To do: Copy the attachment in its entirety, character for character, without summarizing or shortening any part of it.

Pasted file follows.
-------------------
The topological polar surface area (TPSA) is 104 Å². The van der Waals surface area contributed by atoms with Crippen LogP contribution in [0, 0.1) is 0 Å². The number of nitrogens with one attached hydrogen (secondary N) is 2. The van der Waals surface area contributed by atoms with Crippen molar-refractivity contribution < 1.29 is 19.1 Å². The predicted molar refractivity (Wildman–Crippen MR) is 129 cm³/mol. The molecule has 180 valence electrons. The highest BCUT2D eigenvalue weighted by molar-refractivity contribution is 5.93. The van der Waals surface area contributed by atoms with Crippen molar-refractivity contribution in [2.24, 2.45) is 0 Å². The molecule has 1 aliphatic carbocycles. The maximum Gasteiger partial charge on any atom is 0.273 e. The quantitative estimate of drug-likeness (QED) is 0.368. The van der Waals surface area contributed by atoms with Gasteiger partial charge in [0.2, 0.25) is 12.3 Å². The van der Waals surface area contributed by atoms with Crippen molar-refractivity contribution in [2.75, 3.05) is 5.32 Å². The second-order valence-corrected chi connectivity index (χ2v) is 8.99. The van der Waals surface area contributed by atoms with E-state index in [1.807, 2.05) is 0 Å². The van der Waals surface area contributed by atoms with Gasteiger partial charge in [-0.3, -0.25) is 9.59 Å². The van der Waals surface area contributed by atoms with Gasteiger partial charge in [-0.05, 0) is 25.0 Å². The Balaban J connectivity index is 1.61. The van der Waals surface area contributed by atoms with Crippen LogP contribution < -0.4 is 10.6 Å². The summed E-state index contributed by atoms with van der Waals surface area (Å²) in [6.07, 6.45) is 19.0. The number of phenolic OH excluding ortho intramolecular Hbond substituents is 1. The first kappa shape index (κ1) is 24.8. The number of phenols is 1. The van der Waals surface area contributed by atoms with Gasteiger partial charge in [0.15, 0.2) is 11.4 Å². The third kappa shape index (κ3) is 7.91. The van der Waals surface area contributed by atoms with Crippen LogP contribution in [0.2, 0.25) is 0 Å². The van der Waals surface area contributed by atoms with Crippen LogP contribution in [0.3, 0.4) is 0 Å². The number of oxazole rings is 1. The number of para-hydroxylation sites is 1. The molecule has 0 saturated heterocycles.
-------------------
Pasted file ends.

The topological polar surface area (TPSA) is 104 Å². The van der Waals surface area contributed by atoms with Crippen LogP contribution in [0, 0.1) is 0 Å². The number of nitrogens with one attached hydrogen (secondary N) is 2. The van der Waals surface area contributed by atoms with Crippen molar-refractivity contribution < 1.29 is 19.1 Å². The predicted molar refractivity (Wildman–Crippen MR) is 129 cm³/mol. The molecule has 180 valence electrons. The highest BCUT2D eigenvalue weighted by molar-refractivity contribution is 5.93. The van der Waals surface area contributed by atoms with Crippen molar-refractivity contribution in [2.24, 2.45) is 0 Å². The molecule has 1 aliphatic carbocycles. The maximum Gasteiger partial charge on any atom is 0.273 e. The quantitative estimate of drug-likeness (QED) is 0.368. The van der Waals surface area contributed by atoms with Gasteiger partial charge in [0.2, 0.25) is 12.3 Å². The van der Waals surface area contributed by atoms with Crippen molar-refractivity contribution in [2.75, 3.05) is 5.32 Å². The second-order valence-corrected chi connectivity index (χ2v) is 8.99. The van der Waals surface area contributed by atoms with E-state index in [1.807, 2.05) is 0 Å². The van der Waals surface area contributed by atoms with Gasteiger partial charge in [-0.3, -0.25) is 9.59 Å². The van der Waals surface area contributed by atoms with Gasteiger partial charge in [-0.05, 0) is 25.0 Å². The Balaban J connectivity index is 1.61. The van der Waals surface area contributed by atoms with Crippen LogP contribution < -0.4 is 10.6 Å². The summed E-state index contributed by atoms with van der Waals surface area (Å²) in [6.07, 6.45) is 19.0. The number of phenolic OH excluding ortho intramolecular Hbond substituents is 1. The first kappa shape index (κ1) is 24.8. The number of phenols is 1. The van der Waals surface area contributed by atoms with Gasteiger partial charge in [0.15, 0.2) is 11.4 Å². The third kappa shape index (κ3) is 7.91. The van der Waals surface area contributed by atoms with Crippen LogP contribution in [0.2, 0.25) is 0 Å². The van der Waals surface area contributed by atoms with Crippen LogP contribution in [0.3, 0.4) is 0 Å². The number of oxazole rings is 1. The number of para-hydroxylation sites is 1. The molecule has 0 saturated heterocycles.